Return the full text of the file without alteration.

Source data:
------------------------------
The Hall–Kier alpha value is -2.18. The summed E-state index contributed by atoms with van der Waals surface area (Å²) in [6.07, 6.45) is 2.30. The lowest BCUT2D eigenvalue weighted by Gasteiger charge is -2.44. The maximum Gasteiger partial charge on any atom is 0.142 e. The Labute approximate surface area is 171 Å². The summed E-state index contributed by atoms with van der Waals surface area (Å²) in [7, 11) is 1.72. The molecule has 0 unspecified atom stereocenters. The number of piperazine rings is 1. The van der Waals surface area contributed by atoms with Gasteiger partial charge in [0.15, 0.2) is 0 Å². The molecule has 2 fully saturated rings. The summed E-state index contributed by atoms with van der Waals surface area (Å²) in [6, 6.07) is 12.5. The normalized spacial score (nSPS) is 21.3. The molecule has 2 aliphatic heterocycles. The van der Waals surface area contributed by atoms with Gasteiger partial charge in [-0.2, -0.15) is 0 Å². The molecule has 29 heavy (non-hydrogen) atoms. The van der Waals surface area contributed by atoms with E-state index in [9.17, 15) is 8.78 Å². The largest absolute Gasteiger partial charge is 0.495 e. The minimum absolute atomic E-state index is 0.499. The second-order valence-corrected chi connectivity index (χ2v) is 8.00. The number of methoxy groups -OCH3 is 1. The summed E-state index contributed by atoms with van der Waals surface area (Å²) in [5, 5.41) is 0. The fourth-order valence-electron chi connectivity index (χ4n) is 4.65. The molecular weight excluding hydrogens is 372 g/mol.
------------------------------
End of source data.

The Hall–Kier alpha value is -2.18. The summed E-state index contributed by atoms with van der Waals surface area (Å²) in [6.07, 6.45) is 2.30. The lowest BCUT2D eigenvalue weighted by Gasteiger charge is -2.44. The maximum Gasteiger partial charge on any atom is 0.142 e. The Labute approximate surface area is 171 Å². The summed E-state index contributed by atoms with van der Waals surface area (Å²) in [7, 11) is 1.72. The molecule has 0 unspecified atom stereocenters. The number of piperazine rings is 1. The van der Waals surface area contributed by atoms with Gasteiger partial charge in [0.15, 0.2) is 0 Å². The molecule has 2 fully saturated rings. The summed E-state index contributed by atoms with van der Waals surface area (Å²) in [6, 6.07) is 12.5. The normalized spacial score (nSPS) is 21.3. The molecule has 2 aliphatic heterocycles. The van der Waals surface area contributed by atoms with Gasteiger partial charge in [-0.2, -0.15) is 0 Å². The molecule has 29 heavy (non-hydrogen) atoms. The van der Waals surface area contributed by atoms with E-state index in [9.17, 15) is 8.78 Å². The largest absolute Gasteiger partial charge is 0.495 e. The minimum absolute atomic E-state index is 0.499. The second-order valence-corrected chi connectivity index (χ2v) is 8.00. The number of methoxy groups -OCH3 is 1. The summed E-state index contributed by atoms with van der Waals surface area (Å²) in [5, 5.41) is 0. The fourth-order valence-electron chi connectivity index (χ4n) is 4.65. The molecular weight excluding hydrogens is 372 g/mol.